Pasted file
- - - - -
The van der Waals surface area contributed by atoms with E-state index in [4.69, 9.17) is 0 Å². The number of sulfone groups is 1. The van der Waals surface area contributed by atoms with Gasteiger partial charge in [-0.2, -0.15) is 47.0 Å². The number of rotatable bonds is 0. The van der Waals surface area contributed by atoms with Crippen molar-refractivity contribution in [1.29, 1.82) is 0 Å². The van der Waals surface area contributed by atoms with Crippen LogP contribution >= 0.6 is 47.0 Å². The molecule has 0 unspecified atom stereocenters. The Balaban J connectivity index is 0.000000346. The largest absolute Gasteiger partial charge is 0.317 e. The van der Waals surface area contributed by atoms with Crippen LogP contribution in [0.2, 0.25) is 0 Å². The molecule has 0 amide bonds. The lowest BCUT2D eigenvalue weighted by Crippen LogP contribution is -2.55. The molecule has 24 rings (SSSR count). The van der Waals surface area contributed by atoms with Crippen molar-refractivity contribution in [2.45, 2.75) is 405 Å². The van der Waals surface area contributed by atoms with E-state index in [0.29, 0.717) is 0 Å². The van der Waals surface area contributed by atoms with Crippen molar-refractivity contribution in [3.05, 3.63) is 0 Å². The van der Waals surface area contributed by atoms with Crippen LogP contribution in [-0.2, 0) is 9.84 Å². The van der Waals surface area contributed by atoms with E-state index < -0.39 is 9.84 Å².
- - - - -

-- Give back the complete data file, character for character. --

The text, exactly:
The van der Waals surface area contributed by atoms with E-state index in [4.69, 9.17) is 0 Å². The number of sulfone groups is 1. The van der Waals surface area contributed by atoms with Gasteiger partial charge in [-0.2, -0.15) is 47.0 Å². The number of rotatable bonds is 0. The van der Waals surface area contributed by atoms with Crippen molar-refractivity contribution in [1.29, 1.82) is 0 Å². The van der Waals surface area contributed by atoms with Crippen LogP contribution >= 0.6 is 47.0 Å². The molecule has 0 unspecified atom stereocenters. The Balaban J connectivity index is 0.000000346. The largest absolute Gasteiger partial charge is 0.317 e. The van der Waals surface area contributed by atoms with Crippen LogP contribution in [0.2, 0.25) is 0 Å². The molecule has 0 amide bonds. The lowest BCUT2D eigenvalue weighted by Crippen LogP contribution is -2.55. The molecule has 24 rings (SSSR count). The van der Waals surface area contributed by atoms with Crippen molar-refractivity contribution in [2.45, 2.75) is 405 Å². The van der Waals surface area contributed by atoms with E-state index in [0.29, 0.717) is 0 Å². The van der Waals surface area contributed by atoms with Crippen molar-refractivity contribution in [3.05, 3.63) is 0 Å². The van der Waals surface area contributed by atoms with Crippen LogP contribution in [-0.2, 0) is 9.84 Å². The van der Waals surface area contributed by atoms with E-state index < -0.39 is 9.84 Å².